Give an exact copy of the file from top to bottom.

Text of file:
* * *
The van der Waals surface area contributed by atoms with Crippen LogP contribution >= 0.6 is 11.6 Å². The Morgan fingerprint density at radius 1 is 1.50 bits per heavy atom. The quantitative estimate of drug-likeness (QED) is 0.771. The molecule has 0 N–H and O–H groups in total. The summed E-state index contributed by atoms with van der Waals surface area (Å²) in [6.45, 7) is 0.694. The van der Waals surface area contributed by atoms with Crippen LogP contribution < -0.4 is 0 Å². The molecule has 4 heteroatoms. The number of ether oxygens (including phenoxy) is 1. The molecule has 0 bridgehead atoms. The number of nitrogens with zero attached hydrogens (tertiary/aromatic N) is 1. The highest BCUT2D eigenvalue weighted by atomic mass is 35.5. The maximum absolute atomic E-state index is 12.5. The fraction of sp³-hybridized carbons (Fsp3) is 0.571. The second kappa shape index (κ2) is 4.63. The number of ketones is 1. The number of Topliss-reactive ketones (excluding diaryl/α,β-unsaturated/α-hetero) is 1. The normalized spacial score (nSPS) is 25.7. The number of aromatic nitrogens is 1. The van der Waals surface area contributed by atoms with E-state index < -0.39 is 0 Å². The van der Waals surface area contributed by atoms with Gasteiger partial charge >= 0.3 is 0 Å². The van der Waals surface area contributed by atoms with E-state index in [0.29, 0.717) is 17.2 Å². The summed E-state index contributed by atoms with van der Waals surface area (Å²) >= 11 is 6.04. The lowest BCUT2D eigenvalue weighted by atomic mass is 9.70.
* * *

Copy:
The van der Waals surface area contributed by atoms with Crippen LogP contribution >= 0.6 is 11.6 Å². The Morgan fingerprint density at radius 1 is 1.50 bits per heavy atom. The quantitative estimate of drug-likeness (QED) is 0.771. The molecule has 0 N–H and O–H groups in total. The summed E-state index contributed by atoms with van der Waals surface area (Å²) in [6.45, 7) is 0.694. The van der Waals surface area contributed by atoms with Crippen LogP contribution < -0.4 is 0 Å². The molecule has 4 heteroatoms. The number of ether oxygens (including phenoxy) is 1. The molecule has 0 bridgehead atoms. The number of nitrogens with zero attached hydrogens (tertiary/aromatic N) is 1. The highest BCUT2D eigenvalue weighted by atomic mass is 35.5. The maximum absolute atomic E-state index is 12.5. The fraction of sp³-hybridized carbons (Fsp3) is 0.571. The second kappa shape index (κ2) is 4.63. The number of ketones is 1. The number of Topliss-reactive ketones (excluding diaryl/α,β-unsaturated/α-hetero) is 1. The normalized spacial score (nSPS) is 25.7. The number of aromatic nitrogens is 1. The van der Waals surface area contributed by atoms with E-state index < -0.39 is 0 Å². The van der Waals surface area contributed by atoms with Gasteiger partial charge >= 0.3 is 0 Å². The van der Waals surface area contributed by atoms with E-state index in [0.29, 0.717) is 17.2 Å². The summed E-state index contributed by atoms with van der Waals surface area (Å²) >= 11 is 6.04. The lowest BCUT2D eigenvalue weighted by atomic mass is 9.70.